Thursday, June 29, 2017

Eric Pauls on "To the Mountain"

What was your filmmaking background before making To the Mountain?
ERIC: Before To the Mountain, I had made several narrative and documentary shorts but my main focus was on writing. When I finished film school it seemed like all my classmates headed into the corporate video world but I really just wanted to tell stories so I focused on writing a feature a year and that's lead to most of my opportunities. 

Where did the idea come from and what was the process for getting the script ready to shoot?

ERIC: The initial idea was very vague. I live 45 minutes from the Rocky Mountains, one of the most beautiful places in the world, so I thought it would just be smart to set a movie there.

I had heard of people scattering the ashes of loved ones in the mountains and I used that idea as a launching point. The idea grew from there to include almost a dozen different stories overlapping on a single day in the mountains.  

However, the shooting script had to be cut down to something far more manageable when it came time to shoot. We had a budget of ten thousand dollars to make the movie so I just started cutting characters and stories. At the time I felt disappointed to have to say goodbye to some of those characters but in the end we were left with a tighter script and a strong through line.

I feel like I've seen so many projects overextending themselves because of the complexity of the story and I felt the greatest gift I could give myself as a director was time to focus on the nuances that these others projects were forced to overlook. 

What was your casting process and did you change the script to match your final cast?

ERIC: Like I said, we had no money, so name actors were out of the question, even union actors were out. We put out a call to local casting agents and we saw a surprising amount of decent people but honestly, we just lucked out and found that one perfect person for every part except for our two leads, the father and son characters.

For the son character, I needed a strong, silent type, who basically spends the whole film acting with nothing but his eyes. In pre-production, I was hanging out with my friend Dan who was working as a Lamp-Op on the Revenant at the time.

As he put his coat on to head out, I suddenly realized he was perfect for the role and I offered him the part right there. It took a couple weeks, and a camera test before I convinced him he was right for it. Now that the film is done I can't imagine anyone else playing that part.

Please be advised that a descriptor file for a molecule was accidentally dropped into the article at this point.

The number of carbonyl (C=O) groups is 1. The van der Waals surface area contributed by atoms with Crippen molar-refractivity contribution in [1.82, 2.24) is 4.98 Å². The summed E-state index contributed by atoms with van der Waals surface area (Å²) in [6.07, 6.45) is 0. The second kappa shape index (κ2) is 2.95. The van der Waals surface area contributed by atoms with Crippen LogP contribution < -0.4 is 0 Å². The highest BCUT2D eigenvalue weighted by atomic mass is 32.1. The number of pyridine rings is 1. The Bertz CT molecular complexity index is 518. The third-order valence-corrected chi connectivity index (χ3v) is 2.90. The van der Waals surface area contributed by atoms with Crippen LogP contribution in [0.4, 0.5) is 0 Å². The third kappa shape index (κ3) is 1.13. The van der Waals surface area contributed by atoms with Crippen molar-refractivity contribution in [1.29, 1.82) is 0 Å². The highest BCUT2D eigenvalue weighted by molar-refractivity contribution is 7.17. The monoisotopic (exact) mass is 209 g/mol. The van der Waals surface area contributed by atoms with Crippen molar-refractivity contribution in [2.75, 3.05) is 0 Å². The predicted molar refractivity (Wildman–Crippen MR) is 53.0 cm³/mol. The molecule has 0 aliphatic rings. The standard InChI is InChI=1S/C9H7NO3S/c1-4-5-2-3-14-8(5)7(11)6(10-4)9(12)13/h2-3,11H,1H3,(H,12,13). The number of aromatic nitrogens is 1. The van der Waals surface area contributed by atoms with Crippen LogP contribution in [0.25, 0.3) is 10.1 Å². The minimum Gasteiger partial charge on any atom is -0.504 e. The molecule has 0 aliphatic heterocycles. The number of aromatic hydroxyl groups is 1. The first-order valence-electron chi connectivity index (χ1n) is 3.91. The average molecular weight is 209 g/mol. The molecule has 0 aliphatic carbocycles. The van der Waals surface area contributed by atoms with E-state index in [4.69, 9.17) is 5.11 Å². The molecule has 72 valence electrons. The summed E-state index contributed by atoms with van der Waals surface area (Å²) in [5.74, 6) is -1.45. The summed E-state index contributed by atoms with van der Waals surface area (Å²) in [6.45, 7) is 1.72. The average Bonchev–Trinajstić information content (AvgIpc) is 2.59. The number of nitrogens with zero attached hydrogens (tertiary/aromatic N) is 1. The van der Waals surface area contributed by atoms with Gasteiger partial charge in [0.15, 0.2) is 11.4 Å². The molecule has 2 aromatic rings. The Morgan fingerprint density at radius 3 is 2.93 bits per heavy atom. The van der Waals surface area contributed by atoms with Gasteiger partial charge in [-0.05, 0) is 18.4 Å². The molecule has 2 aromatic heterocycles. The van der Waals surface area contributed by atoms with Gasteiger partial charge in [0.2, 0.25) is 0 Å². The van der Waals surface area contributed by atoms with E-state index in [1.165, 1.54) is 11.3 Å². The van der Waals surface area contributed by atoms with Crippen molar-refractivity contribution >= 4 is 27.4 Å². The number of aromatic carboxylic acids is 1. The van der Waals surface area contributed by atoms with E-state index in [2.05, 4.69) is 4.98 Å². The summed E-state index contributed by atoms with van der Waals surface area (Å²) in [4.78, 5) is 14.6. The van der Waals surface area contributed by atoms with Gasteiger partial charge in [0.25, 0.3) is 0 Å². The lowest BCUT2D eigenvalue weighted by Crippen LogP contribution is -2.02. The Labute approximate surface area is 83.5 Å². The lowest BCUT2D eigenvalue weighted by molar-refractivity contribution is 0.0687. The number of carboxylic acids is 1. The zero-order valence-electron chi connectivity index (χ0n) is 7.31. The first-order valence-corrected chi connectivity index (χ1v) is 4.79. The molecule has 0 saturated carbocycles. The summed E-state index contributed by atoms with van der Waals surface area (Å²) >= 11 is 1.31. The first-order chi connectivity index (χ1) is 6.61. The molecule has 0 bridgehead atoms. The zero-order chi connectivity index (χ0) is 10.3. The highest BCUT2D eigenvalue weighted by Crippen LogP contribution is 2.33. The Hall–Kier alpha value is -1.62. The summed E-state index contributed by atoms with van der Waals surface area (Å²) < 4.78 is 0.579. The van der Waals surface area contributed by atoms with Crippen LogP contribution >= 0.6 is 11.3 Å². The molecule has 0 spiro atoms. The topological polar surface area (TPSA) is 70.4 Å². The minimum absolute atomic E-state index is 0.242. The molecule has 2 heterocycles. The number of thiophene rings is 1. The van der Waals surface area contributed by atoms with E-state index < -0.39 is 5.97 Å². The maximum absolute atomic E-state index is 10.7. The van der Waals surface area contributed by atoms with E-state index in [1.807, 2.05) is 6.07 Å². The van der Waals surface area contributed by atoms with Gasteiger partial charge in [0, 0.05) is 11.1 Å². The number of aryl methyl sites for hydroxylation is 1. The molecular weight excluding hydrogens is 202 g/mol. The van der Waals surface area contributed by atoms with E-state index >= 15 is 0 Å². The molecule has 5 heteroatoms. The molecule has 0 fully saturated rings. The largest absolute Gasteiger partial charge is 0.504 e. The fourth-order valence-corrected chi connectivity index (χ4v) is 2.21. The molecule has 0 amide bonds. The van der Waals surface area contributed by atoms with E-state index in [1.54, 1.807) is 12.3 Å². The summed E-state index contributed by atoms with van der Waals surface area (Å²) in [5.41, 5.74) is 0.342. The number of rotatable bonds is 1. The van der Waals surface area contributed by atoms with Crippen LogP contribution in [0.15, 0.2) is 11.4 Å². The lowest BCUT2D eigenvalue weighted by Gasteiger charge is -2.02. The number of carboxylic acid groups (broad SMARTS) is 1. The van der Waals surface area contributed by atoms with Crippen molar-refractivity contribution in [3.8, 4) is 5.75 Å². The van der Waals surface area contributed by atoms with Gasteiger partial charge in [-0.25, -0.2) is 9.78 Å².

For the Father character, I had to make a change. Peter was the last to audition and up to that point, I was convinced I wasn't going to find anyone. When he walked into the room he looked the part but when he started to speak he had a British accent. I stopped him and asked if he could do an American accent. He said he wasn't able to but he still wanted to read. I was out of options so I said sure.

Needless to say, he blew us away and the character became an ex-pat from England, which informed not only his character but the entire story in a great way.

What type of camera(s) did you use and what did you love (and hate) about it?

ERIC: We shot on a Sony fs700 with the Atomos Ninja recorder. My DOP, Michael Janke, did an amazing job with the limitations I put on him. Of course, we wanted to shoot on a Red or something but my producer Paige Boudreau and I decided we rather spend the money elsewhere. It took Michael the first day to adjust to the idea but he soon embraced the limitations thrust upon him and ended up making a uniquely beautiful film.

We worked off of the theory that sound, performances, and story, have to be good, the picture has to be inventive. 

What was the hardest part of doing a movie with so much exterior work?

ERIC: Weather!  I thought, shooting in the middle of the summer would mean warm sunny days but shooting in the mountains meant a different system coming through every hour. We would do half a scene in nice weather, then turn the camera and it would start to rain. Eventually, we had to keep shooting if we wanted to make our days.

There are scenes in the movie where it is raining in half of the shots, fortunately, you can't tell unless I point them out to you. 

Did the movie change much in the editing, and if so, why did you make the changes?

ERIC: Not really, we cut the script down so much before shooting that all that was left were the essential scenes. We also did a rough cut between shoot days, so we could get a sense of how it was coming together. I will do that every time now, it really informed the shoot, and kept us focused on exactly what we needed to get. 

What was the smartest thing you did during production? The dumbest?

ERIC: Dumbest thing I did was commit to making a feature film for ten thousand dollars.

The smartest thing I did was ignore the people who said it couldn't be done for that amount of money and shot it anyway.

I could have made a lot of compromises and waited a long time for more financing to make this movie and it still may not have happened. I'm so proud of this movie and the work everyone did on it.

The fact that we had a functioning feature film at the end of production was a huge achievement and everything that has happened since has been icing on the cake. 


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